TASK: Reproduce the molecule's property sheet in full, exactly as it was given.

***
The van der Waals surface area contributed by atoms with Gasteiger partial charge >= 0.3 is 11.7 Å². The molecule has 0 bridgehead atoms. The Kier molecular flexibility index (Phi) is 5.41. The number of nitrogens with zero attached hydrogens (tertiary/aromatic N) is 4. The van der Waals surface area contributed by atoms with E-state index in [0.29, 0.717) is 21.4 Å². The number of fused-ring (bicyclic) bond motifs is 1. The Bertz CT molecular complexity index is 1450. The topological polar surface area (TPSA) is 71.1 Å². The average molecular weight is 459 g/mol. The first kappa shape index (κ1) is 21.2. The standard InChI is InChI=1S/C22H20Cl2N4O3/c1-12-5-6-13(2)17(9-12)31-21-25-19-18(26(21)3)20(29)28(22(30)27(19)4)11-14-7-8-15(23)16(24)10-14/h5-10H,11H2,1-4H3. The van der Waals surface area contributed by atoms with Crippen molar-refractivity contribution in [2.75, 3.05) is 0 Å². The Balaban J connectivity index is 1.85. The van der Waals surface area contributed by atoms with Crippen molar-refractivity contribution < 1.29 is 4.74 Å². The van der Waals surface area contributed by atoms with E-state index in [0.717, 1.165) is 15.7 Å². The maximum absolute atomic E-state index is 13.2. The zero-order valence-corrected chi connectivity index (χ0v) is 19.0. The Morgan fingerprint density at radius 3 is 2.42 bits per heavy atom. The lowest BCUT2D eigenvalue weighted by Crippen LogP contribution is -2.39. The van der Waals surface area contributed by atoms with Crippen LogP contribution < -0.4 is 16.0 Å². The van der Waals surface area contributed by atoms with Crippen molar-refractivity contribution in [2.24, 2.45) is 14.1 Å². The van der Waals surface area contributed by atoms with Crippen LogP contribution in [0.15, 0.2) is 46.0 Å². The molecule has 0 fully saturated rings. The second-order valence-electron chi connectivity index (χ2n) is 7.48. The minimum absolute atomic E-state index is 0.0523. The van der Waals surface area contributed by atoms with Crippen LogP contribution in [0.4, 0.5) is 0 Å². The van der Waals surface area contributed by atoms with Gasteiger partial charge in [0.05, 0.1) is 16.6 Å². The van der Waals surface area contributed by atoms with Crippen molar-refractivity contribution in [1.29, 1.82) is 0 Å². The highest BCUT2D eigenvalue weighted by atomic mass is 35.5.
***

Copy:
The van der Waals surface area contributed by atoms with Gasteiger partial charge >= 0.3 is 11.7 Å². The molecule has 0 bridgehead atoms. The Kier molecular flexibility index (Phi) is 5.41. The number of nitrogens with zero attached hydrogens (tertiary/aromatic N) is 4. The van der Waals surface area contributed by atoms with E-state index in [0.29, 0.717) is 21.4 Å². The number of fused-ring (bicyclic) bond motifs is 1. The Bertz CT molecular complexity index is 1450. The topological polar surface area (TPSA) is 71.1 Å². The average molecular weight is 459 g/mol. The first kappa shape index (κ1) is 21.2. The standard InChI is InChI=1S/C22H20Cl2N4O3/c1-12-5-6-13(2)17(9-12)31-21-25-19-18(26(21)3)20(29)28(22(30)27(19)4)11-14-7-8-15(23)16(24)10-14/h5-10H,11H2,1-4H3. The van der Waals surface area contributed by atoms with Crippen molar-refractivity contribution in [2.75, 3.05) is 0 Å². The Balaban J connectivity index is 1.85. The van der Waals surface area contributed by atoms with Crippen molar-refractivity contribution < 1.29 is 4.74 Å². The van der Waals surface area contributed by atoms with E-state index in [0.717, 1.165) is 15.7 Å². The maximum absolute atomic E-state index is 13.2. The zero-order valence-corrected chi connectivity index (χ0v) is 19.0. The Morgan fingerprint density at radius 3 is 2.42 bits per heavy atom. The lowest BCUT2D eigenvalue weighted by Crippen LogP contribution is -2.39. The van der Waals surface area contributed by atoms with Crippen LogP contribution < -0.4 is 16.0 Å². The van der Waals surface area contributed by atoms with Crippen molar-refractivity contribution in [2.24, 2.45) is 14.1 Å². The van der Waals surface area contributed by atoms with Crippen LogP contribution in [0.15, 0.2) is 46.0 Å². The molecule has 0 fully saturated rings. The second-order valence-electron chi connectivity index (χ2n) is 7.48. The minimum absolute atomic E-state index is 0.0523. The van der Waals surface area contributed by atoms with Crippen LogP contribution in [0.4, 0.5) is 0 Å². The van der Waals surface area contributed by atoms with Gasteiger partial charge in [0.05, 0.1) is 16.6 Å². The van der Waals surface area contributed by atoms with Crippen molar-refractivity contribution in [1.29, 1.82) is 0 Å². The highest BCUT2D eigenvalue weighted by atomic mass is 35.5.